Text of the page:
Since July, hackers with IP addresses in Turkey have used Instagram’s verification process to steal sensitive information from unsuspecting users, according to a new report from Vade.
The company said victims typically receive phishing emails from an “ig-badges” email account that generally has the subject line “ig bluebadge info.”
The email tells the victim that their Instagram profile has been reviewed and “deemed eligible” for verification.
Vade researchers noted that the scam emails have the logos for both Instagram and Facebook at the top and bottom as well as the person’s real Instagram handle, indicating “the hackers researched their target before the attack.”
The emails have a “badge form” link that takes victims to a scam website with insignias for Instagram and Meta — the social media giant’s parent company.
The website asks for a person’s name, phone number, email and Instagram password, telling victims they will be contacted after 48 hours once everything is entered.
“Many people prize the Instagram blue badge for the social status it conveys, which may cloud their judgment when presented with the opportunity to obtain it,” the researchers said.
“Social verification also remains a mysterious and misunderstood process, known only to the social platforms that control it. This makes victims more likely to trust emails and websites developed by malicious third parties.”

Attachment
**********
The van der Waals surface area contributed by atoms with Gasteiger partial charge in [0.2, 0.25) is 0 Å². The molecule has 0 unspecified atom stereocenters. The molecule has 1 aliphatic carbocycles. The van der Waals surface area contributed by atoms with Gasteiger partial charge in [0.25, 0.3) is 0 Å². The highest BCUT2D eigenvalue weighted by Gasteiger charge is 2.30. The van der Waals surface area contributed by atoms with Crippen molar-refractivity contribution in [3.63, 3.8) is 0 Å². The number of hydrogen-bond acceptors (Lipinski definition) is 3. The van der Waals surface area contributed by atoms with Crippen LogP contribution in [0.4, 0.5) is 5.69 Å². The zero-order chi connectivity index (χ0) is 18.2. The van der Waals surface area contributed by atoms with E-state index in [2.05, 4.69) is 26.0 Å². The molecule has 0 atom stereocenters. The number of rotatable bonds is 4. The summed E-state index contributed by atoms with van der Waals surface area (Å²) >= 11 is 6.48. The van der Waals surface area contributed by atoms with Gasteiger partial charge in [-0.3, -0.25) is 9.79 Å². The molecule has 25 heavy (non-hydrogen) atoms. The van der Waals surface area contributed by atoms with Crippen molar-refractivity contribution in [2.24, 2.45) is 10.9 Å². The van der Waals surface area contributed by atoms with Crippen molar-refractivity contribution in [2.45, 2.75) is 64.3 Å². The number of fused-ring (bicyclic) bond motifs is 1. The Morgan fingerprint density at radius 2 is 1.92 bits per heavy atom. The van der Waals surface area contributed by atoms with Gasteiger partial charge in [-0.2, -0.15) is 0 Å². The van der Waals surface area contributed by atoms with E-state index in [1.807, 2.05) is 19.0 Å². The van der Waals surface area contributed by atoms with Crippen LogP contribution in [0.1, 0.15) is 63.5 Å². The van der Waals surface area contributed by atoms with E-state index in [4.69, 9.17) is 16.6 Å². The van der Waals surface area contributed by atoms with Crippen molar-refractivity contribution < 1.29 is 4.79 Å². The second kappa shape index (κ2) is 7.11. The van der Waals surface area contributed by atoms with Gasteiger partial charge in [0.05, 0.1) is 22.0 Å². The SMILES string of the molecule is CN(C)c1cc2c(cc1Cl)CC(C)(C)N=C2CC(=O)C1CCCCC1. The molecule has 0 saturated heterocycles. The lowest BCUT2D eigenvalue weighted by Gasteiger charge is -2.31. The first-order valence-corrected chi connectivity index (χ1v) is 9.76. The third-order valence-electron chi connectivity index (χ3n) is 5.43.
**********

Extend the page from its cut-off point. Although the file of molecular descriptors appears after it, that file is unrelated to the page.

Anyone seeking the blue verification badge on Instagram will have to contact the social media company themselves and it will never contact you about verification.
The initial scam emails attempt to pressure victims into offering their information as soon as possible, warning that the verification process will expire within 48 hours.
“The Instagram phishing campaign began on July 22, 2022, with email volumes reaching up to more than 1,000 per day on two occasions. At this time, the malicious campaign appears to be small in scale, which would support the targeted nature of attacks,” Vade researchers said.
The researchers added that social media sites continue to be some of the most popular phishing lures used among scammers and hackers. In the first half of 2022, social media brands accounted for the fourth most phishing URLs of any industry according to Vade’s data.
Facebook was the second most impersonated brand they tracked in the first half of 2022.
Last year, Instagram rolled out a new security feature that will help users secure compromised accounts and kick out hackers. But phishing attacks leveraging the social media site’s popularity have continued.
Security firm SafeBreach said last year that an Iranian threat actor was found targeting people in the U.S. with phishing scams designed to steal Instagram credentials.
In April, Popular NFT company Bored Ape Yacht Club said its Instagram account was hacked and used to share fraudulent phishing sites that allowed the theft of dozens of NFTs worth millions of dollars. The hacker managed to steal about $3 million worth of NFTs from those who fell for the scam.